Concept: Parotid gland
Hepatocellular carcinoma, the most frequent primary hepatic tumor, metastasizes in more than 50% of cases. However, parotid gland metastatic HCCs are very uncommon. We report a patient in whom the finding of a left parotid mass revealed metastatic HCC.
Mumps is an acute viral disease characterized by fever and swelling of the parotid or other salivary glands. On May 1, 2015, the Illinois Department of Public Health (IDPH) confirmed a mumps outbreak at the University of Illinois at Urbana-Champaign. IDPH and the Champaign-Urbana Public Health District (C-UPHD) conducted an investigation and identified 317 cases of mumps during April 2015-May 2016. Because of sustained transmission in a population with high 2-dose coverage with measles-mumps-rubella (MMR) vaccine, a third MMR dose was recommended by IDPH, C-UPHD, and the university’s McKinley Health Center. No formal recommendation for or against the use of a third MMR dose has been issued by the Advisory Committee on Immunization Practices (ACIP) (1). However, CDC has provided guidelines for use of a third dose as a control measure during mumps outbreaks in settings in which persons are in close contact with one another, where transmission is sustained despite high 2-dose MMR coverage, and when traditional control measures fail to slow transmission (2).
The purpose of this study was to retrospectively analyze all cases of benign parotid tumors treated at our institution from 2002 to 2009.
OBJECTIVES/HYPOTHESIS: Lymphoma of the parotid gland (LPG) is a rare disease. Clinical diagnosis is difficult, due to a lack of specific symptoms and findings. The aim of this study is to evaluate the diagnostic workup based on the analysis of our cases of LPG and to present the stage-dependent treatment outcome. STUDY DESIGN: Retrospective case-control study. METHODS: From 1992 to 2008, 697 patients at our institution underwent surgery because of a parotid tumor. Among 246 malignancies, an LPG was found histologically in 28 cases (4%). Staging was performed according to the Ann Arbor classification, and treatment was performed by radiotherapy and/or chemo/immunotherapy. The patients were retrospectively analyzed. RESULTS: No specific symptoms were found, with the main finding being a unilateral, painless, slowly progressing parotid mass. The sensitivities of imaging and fine-needle aspiration cytology in detecting LPG were 41% and 12%, respectively. Histology was the key to diagnosis, and frozen sections often revealed the diagnosis during surgery, which obviated the need for more extensive surgery in 89% of cases. The 5-year disease-specific survival estimates were 100% and 75% for early tumor stages (I and II) and advanced stages (III and IV), respectively. CONCLUSIONS: When the precise nature of a parotid mass remains obscure after fine-needle aspiration cytology and imaging, but LPG is clinically suspected, surgical tissue sampling with frozen sections appears to be a valid option and can prevent the need for more extensive surgery. The treatment outcome for LPG is favorable.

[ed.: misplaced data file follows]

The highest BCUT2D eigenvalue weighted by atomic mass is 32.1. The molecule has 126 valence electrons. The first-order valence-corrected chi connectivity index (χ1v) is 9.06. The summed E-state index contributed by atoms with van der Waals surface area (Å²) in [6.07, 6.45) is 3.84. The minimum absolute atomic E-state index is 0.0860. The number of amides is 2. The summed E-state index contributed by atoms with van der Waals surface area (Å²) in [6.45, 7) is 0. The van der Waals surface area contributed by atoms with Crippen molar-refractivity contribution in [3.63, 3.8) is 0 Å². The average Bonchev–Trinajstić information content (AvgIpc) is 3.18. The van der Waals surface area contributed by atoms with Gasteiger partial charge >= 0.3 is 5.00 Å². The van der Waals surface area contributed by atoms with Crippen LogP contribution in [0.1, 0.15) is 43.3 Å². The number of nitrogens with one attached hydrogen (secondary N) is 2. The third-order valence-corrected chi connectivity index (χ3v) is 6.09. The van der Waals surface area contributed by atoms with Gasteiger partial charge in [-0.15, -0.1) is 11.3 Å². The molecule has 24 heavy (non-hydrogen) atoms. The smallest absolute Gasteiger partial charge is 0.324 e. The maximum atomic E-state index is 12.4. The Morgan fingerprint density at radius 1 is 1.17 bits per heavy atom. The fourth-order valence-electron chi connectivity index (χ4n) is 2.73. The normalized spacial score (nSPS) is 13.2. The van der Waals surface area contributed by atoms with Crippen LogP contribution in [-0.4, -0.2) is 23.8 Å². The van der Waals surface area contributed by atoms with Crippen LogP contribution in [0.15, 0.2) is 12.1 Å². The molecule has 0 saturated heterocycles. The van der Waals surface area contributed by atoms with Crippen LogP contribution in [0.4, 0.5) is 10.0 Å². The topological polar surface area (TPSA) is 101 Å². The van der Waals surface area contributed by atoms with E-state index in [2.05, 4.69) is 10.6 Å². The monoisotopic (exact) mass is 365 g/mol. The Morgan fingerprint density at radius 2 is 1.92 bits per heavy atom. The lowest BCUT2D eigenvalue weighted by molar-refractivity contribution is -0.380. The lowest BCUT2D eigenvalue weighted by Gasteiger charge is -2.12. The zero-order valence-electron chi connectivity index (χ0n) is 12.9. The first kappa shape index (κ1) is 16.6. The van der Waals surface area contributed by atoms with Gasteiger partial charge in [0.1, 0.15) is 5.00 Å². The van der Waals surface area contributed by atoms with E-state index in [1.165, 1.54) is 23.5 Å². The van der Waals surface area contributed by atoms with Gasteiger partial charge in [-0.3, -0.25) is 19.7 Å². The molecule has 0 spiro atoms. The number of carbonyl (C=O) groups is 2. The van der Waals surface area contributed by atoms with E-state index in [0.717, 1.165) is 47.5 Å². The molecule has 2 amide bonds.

The presence of the leptin receptor (ObR) has already been highlighted in the human major salivary glands and it has been hypothesized that leptin may act by regulating the gland’s growth. No data are reported on domestic animals so, considering the important role that these glands play, not only related to food ingestion and digestion, and the important functional role hypothesized to explain the presence of ObR in humans salivary glands, the aim of the present work was to investigate the presence and the distribution of the leptin receptor in horse parotid and mandibular glands, by immunohistochemical techniques. The presence of ObR was evidenced in parotid and mandibular glands, exclusively localized in duct epithelial cells; their positivity was localized in the cytoplasm and was most evident near its apical portion. Immuno-positivity not only affects the intralobular ducts (intercalated and striated) but also the interlobular ones. Our results indicate that horse major salivary glands, like those of humans, are likely targets of leptin actions, suggesting a functional role of leptin on these glands.
Sialolithiasis is a benign pathology that occurs most frequently in the submandibular salivary gland due to its anatomic features. Depending on the size and degree of calcification, a sialolith can be visible in radiographic examinations. Patients commonly experience pain and/or edema when the ducts are obstructed. The authors report two cases of sialolithiasis of the submandibular gland after searching for the source of swelling in the submandibular region. The diagnosis was confirmed by clinical and tomographic examinations. Despite the considerable size of the sialoliths, treatment consisted of the removal of the calcified mass using an intraoral surgical approach. The prognosis is often good and there is generally no recurrence of the condition.